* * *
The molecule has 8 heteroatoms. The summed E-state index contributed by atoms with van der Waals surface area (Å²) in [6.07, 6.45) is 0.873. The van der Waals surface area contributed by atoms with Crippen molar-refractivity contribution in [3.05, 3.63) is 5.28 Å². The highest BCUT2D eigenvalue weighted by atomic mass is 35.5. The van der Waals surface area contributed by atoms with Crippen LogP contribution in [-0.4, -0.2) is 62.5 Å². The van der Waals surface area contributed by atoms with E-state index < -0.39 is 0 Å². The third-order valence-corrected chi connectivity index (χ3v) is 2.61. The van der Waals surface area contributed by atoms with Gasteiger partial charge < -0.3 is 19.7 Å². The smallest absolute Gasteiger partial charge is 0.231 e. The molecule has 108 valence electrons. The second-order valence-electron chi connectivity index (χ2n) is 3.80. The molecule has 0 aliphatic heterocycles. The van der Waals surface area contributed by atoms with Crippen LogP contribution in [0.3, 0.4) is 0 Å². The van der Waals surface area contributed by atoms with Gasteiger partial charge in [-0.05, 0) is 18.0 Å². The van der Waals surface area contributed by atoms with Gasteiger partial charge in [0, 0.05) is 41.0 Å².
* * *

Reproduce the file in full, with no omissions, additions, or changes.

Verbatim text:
The molecule has 8 heteroatoms. The summed E-state index contributed by atoms with van der Waals surface area (Å²) in [6.07, 6.45) is 0.873. The van der Waals surface area contributed by atoms with Crippen molar-refractivity contribution in [3.05, 3.63) is 5.28 Å². The highest BCUT2D eigenvalue weighted by atomic mass is 35.5. The van der Waals surface area contributed by atoms with Crippen LogP contribution in [-0.4, -0.2) is 62.5 Å². The van der Waals surface area contributed by atoms with E-state index < -0.39 is 0 Å². The third-order valence-corrected chi connectivity index (χ3v) is 2.61. The van der Waals surface area contributed by atoms with Gasteiger partial charge < -0.3 is 19.7 Å². The smallest absolute Gasteiger partial charge is 0.231 e. The molecule has 108 valence electrons. The second-order valence-electron chi connectivity index (χ2n) is 3.80. The molecule has 0 aliphatic heterocycles. The van der Waals surface area contributed by atoms with Crippen LogP contribution in [0.3, 0.4) is 0 Å². The van der Waals surface area contributed by atoms with Gasteiger partial charge in [-0.05, 0) is 18.0 Å². The van der Waals surface area contributed by atoms with Gasteiger partial charge in [0, 0.05) is 41.0 Å².